The Truth About Eczema
How to treat eczema and why do you even have it in the first place? Dr. Jeremy Fenton of Schweiger Dermatology Group in Midtown Manhattan answers all your burning—and itching—questions about eczema.
Is it dry skin or eczema? This is a common question our dermatology providers get on a daily basis—especially in the winter, when cold weather conditions cause our skin to become red, dry and inflamed. The same attributes that accompany dry skin can be similar to those of an eczema flare. Another questions we get is it eczema versus psoriasis? Dr. Fenton tackles all your eczema questions here:
How Eczema Works?
Eczema is a chronic condition with no cure. Many variables come into play for eczema to present on the skin. Flares can creep up on you. Maybe you weren’t as diligent about moisturizing for a few days in the wintertime—this can in fact lead to an eczema flare that can might be hard to control. Or maybe you used a different kind of soap or moisturizer on vacation that ends up irritating to your skin. Again, a seemingly minor event can snowball into a large eczema flare that takes some time to control.
The Eczema Itch
Eczema may be considered one of the“peskier” skin conditions, thanks to the constant itch that comes along with it. Research has shown that chronic itch can be debilitating and significantly decrease one’s quality of life, similar to those who suffer from chronic pain.
What Makes Eczema Worse?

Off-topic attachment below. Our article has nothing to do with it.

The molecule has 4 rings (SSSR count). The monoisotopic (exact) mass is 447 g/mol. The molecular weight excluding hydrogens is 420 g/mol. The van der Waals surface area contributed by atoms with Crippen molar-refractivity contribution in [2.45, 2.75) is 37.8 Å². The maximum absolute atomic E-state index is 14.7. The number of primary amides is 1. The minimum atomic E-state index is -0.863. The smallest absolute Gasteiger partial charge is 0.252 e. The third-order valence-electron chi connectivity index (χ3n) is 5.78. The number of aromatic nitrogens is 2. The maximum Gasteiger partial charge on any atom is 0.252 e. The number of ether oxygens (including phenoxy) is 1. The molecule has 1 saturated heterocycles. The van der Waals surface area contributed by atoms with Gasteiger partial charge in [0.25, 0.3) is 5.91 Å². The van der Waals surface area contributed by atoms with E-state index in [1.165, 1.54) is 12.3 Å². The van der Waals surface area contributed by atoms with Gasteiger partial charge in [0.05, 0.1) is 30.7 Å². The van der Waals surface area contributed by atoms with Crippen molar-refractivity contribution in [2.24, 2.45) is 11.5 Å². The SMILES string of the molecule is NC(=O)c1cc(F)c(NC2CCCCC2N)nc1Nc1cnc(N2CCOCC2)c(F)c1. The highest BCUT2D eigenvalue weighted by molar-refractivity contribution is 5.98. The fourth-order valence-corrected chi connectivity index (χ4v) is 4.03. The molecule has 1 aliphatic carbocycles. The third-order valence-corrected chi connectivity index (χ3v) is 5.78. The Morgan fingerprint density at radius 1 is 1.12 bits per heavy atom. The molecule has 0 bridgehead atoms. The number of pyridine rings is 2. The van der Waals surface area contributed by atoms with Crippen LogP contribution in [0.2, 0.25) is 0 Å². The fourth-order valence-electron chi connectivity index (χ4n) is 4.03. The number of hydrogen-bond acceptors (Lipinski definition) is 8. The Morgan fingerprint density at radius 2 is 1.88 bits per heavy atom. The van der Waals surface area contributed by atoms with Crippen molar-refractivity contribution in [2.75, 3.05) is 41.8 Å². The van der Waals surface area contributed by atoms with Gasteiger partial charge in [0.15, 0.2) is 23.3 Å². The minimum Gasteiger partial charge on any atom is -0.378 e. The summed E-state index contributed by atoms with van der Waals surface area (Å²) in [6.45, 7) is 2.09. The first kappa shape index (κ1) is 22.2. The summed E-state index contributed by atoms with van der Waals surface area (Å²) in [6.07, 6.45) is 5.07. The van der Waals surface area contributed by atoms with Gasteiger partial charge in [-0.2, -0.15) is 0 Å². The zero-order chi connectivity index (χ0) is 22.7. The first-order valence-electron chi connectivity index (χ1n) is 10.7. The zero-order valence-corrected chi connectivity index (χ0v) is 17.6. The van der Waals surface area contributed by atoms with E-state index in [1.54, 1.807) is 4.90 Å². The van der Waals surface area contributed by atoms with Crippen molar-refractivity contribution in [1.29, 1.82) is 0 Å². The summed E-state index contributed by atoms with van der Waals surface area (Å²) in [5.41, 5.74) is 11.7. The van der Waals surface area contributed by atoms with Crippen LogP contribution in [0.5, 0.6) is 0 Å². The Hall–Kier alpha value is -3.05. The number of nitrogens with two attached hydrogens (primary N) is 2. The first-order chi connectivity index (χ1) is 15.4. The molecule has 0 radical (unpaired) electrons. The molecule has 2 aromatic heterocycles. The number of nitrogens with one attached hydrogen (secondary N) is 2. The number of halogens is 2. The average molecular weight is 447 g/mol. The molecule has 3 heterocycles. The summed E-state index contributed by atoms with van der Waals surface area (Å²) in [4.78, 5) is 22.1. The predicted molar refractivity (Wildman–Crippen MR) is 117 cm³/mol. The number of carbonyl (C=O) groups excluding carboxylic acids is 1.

The most common reason you get an eczema flare is due to dry skin conditions. One of the primary root causes of eczema is a deficient barrier function of the skin. The moisture and lipids in your skin are a major component of that barrier. Those with eczema need to be extremely diligent about regular moisturizing. Dry weather such as in the winter with the heat on, can dry out the skin. I recommend anybody with eczema to have a humidifier in the winter. Excess bathing and using harsh soaps can also make eczema worse by drying out the skin.
Why Eczema Flares Up
When the barrier is deficient, things that irritate the skin or things that you are allergic to (and those with eczema have a much higher rate of allergies) can penetrate more easily and deeper. When somebody with eczema comes into contact with these allergens or irritants, it causes the immune system to react and “flare.” This inflammation is another major component of eczema. Those with eczema tend to have a hyper-responsive immune system, leading to inflammation which contributes to the rednesss, swelling, and itching those with eczema suffer from. Everybody will have different irritants or allergens that flare them up, but there are some things in general all eczema sufferers should avoid because they so commonly make eczema worse. These include fragrances (those in soaps, lotions, detergents, perfumes, colognes, air fresheners, and other cosmetic products) and harsh soaps.
How long does eczema last?